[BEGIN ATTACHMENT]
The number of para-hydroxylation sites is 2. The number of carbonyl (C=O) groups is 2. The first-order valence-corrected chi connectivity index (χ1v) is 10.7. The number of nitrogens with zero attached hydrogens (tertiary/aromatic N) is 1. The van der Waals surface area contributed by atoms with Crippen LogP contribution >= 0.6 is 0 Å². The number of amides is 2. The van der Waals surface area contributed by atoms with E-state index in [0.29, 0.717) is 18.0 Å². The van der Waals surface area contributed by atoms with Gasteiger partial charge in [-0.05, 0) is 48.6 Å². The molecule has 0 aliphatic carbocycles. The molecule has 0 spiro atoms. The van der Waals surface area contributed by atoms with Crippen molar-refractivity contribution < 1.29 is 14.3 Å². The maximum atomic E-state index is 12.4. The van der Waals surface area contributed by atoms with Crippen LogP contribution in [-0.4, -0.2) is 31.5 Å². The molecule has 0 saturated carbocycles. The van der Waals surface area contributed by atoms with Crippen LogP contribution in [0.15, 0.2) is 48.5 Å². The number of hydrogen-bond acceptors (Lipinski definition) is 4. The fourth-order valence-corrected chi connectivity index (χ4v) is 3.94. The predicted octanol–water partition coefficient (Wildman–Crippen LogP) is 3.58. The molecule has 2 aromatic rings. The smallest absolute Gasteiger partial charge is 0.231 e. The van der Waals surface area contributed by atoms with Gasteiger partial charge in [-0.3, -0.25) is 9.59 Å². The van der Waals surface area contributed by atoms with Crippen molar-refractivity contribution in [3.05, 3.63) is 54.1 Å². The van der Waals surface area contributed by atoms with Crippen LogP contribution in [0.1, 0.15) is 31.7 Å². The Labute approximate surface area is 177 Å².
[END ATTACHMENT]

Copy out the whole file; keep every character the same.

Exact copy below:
The number of para-hydroxylation sites is 2. The number of carbonyl (C=O) groups is 2. The first-order valence-corrected chi connectivity index (χ1v) is 10.7. The number of nitrogens with zero attached hydrogens (tertiary/aromatic N) is 1. The van der Waals surface area contributed by atoms with Crippen LogP contribution >= 0.6 is 0 Å². The number of amides is 2. The van der Waals surface area contributed by atoms with E-state index in [0.29, 0.717) is 18.0 Å². The van der Waals surface area contributed by atoms with Gasteiger partial charge in [-0.05, 0) is 48.6 Å². The molecule has 0 aliphatic carbocycles. The molecule has 0 spiro atoms. The van der Waals surface area contributed by atoms with Crippen molar-refractivity contribution < 1.29 is 14.3 Å². The maximum atomic E-state index is 12.4. The van der Waals surface area contributed by atoms with Crippen LogP contribution in [-0.4, -0.2) is 31.5 Å². The molecule has 0 saturated carbocycles. The van der Waals surface area contributed by atoms with Crippen LogP contribution in [0.15, 0.2) is 48.5 Å². The number of hydrogen-bond acceptors (Lipinski definition) is 4. The fourth-order valence-corrected chi connectivity index (χ4v) is 3.94. The predicted octanol–water partition coefficient (Wildman–Crippen LogP) is 3.58. The molecule has 2 aromatic rings. The smallest absolute Gasteiger partial charge is 0.231 e. The van der Waals surface area contributed by atoms with Gasteiger partial charge in [-0.3, -0.25) is 9.59 Å². The van der Waals surface area contributed by atoms with Crippen molar-refractivity contribution in [3.05, 3.63) is 54.1 Å². The van der Waals surface area contributed by atoms with Crippen LogP contribution in [0.1, 0.15) is 31.7 Å². The Labute approximate surface area is 177 Å².